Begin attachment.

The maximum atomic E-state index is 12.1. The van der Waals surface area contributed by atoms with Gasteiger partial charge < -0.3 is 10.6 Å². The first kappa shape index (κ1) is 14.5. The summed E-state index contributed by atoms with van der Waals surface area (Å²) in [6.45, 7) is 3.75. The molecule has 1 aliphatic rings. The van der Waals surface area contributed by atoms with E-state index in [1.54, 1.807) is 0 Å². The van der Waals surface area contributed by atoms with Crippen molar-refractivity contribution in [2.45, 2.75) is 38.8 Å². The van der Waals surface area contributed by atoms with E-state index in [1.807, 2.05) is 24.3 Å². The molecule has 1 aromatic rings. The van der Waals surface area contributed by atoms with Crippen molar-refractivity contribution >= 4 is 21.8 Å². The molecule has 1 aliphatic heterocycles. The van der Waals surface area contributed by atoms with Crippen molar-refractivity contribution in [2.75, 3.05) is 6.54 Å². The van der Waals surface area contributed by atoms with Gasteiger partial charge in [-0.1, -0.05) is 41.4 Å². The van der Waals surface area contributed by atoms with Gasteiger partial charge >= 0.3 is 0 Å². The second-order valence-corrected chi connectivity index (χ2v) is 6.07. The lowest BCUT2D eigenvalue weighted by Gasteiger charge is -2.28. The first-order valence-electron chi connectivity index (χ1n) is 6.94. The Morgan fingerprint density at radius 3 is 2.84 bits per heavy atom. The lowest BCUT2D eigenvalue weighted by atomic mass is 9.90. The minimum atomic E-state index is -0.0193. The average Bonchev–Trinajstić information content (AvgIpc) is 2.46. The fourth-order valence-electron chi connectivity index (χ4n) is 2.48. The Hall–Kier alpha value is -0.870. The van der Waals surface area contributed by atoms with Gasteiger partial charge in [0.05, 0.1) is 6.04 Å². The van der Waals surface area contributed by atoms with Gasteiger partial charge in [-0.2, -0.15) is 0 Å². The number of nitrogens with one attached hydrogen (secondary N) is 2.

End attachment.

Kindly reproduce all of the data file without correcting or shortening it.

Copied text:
The maximum atomic E-state index is 12.1. The van der Waals surface area contributed by atoms with Gasteiger partial charge < -0.3 is 10.6 Å². The first kappa shape index (κ1) is 14.5. The summed E-state index contributed by atoms with van der Waals surface area (Å²) in [6.45, 7) is 3.75. The molecule has 1 aliphatic rings. The van der Waals surface area contributed by atoms with E-state index in [1.54, 1.807) is 0 Å². The van der Waals surface area contributed by atoms with Crippen molar-refractivity contribution in [2.45, 2.75) is 38.8 Å². The van der Waals surface area contributed by atoms with E-state index in [1.807, 2.05) is 24.3 Å². The molecule has 1 aromatic rings. The van der Waals surface area contributed by atoms with Crippen molar-refractivity contribution >= 4 is 21.8 Å². The molecule has 1 aliphatic heterocycles. The van der Waals surface area contributed by atoms with Crippen molar-refractivity contribution in [2.75, 3.05) is 6.54 Å². The van der Waals surface area contributed by atoms with Gasteiger partial charge in [-0.1, -0.05) is 41.4 Å². The van der Waals surface area contributed by atoms with Gasteiger partial charge >= 0.3 is 0 Å². The second-order valence-corrected chi connectivity index (χ2v) is 6.07. The lowest BCUT2D eigenvalue weighted by Gasteiger charge is -2.28. The first-order valence-electron chi connectivity index (χ1n) is 6.94. The Morgan fingerprint density at radius 3 is 2.84 bits per heavy atom. The lowest BCUT2D eigenvalue weighted by atomic mass is 9.90. The minimum atomic E-state index is -0.0193. The average Bonchev–Trinajstić information content (AvgIpc) is 2.46. The fourth-order valence-electron chi connectivity index (χ4n) is 2.48. The Hall–Kier alpha value is -0.870. The van der Waals surface area contributed by atoms with Gasteiger partial charge in [0.05, 0.1) is 6.04 Å². The van der Waals surface area contributed by atoms with Gasteiger partial charge in [-0.2, -0.15) is 0 Å². The number of nitrogens with one attached hydrogen (secondary N) is 2.